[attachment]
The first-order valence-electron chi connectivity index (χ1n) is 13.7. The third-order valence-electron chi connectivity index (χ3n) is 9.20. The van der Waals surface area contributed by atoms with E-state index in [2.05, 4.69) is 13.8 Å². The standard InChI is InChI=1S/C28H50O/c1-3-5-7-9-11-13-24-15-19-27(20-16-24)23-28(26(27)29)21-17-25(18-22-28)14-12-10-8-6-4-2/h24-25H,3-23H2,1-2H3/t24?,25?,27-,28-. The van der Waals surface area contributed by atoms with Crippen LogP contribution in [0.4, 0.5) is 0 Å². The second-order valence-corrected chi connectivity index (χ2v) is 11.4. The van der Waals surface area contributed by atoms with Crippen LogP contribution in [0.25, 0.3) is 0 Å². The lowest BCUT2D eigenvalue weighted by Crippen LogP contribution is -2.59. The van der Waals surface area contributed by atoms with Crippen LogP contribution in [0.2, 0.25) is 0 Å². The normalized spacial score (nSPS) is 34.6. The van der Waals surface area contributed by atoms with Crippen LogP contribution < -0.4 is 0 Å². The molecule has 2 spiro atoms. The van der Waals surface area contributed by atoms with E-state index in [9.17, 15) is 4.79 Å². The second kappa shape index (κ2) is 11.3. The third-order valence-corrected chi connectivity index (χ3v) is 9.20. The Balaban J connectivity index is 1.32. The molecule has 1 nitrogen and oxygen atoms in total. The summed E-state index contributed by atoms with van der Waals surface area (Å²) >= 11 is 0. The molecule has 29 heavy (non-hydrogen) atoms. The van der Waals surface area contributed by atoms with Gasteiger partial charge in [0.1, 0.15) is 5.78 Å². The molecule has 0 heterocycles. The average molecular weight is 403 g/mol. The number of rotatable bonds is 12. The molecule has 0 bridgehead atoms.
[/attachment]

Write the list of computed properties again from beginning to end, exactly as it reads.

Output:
The first-order valence-electron chi connectivity index (χ1n) is 13.7. The third-order valence-electron chi connectivity index (χ3n) is 9.20. The van der Waals surface area contributed by atoms with E-state index in [2.05, 4.69) is 13.8 Å². The standard InChI is InChI=1S/C28H50O/c1-3-5-7-9-11-13-24-15-19-27(20-16-24)23-28(26(27)29)21-17-25(18-22-28)14-12-10-8-6-4-2/h24-25H,3-23H2,1-2H3/t24?,25?,27-,28-. The van der Waals surface area contributed by atoms with Crippen LogP contribution in [0.4, 0.5) is 0 Å². The second-order valence-corrected chi connectivity index (χ2v) is 11.4. The van der Waals surface area contributed by atoms with Crippen LogP contribution in [0.25, 0.3) is 0 Å². The lowest BCUT2D eigenvalue weighted by Crippen LogP contribution is -2.59. The van der Waals surface area contributed by atoms with Crippen LogP contribution in [0.2, 0.25) is 0 Å². The normalized spacial score (nSPS) is 34.6. The van der Waals surface area contributed by atoms with Crippen LogP contribution < -0.4 is 0 Å². The molecule has 2 spiro atoms. The van der Waals surface area contributed by atoms with E-state index in [9.17, 15) is 4.79 Å². The second kappa shape index (κ2) is 11.3. The third-order valence-corrected chi connectivity index (χ3v) is 9.20. The Balaban J connectivity index is 1.32. The molecule has 1 nitrogen and oxygen atoms in total. The summed E-state index contributed by atoms with van der Waals surface area (Å²) >= 11 is 0. The molecule has 29 heavy (non-hydrogen) atoms. The van der Waals surface area contributed by atoms with Gasteiger partial charge in [0.1, 0.15) is 5.78 Å². The molecule has 0 heterocycles. The average molecular weight is 403 g/mol. The number of rotatable bonds is 12. The molecule has 0 bridgehead atoms.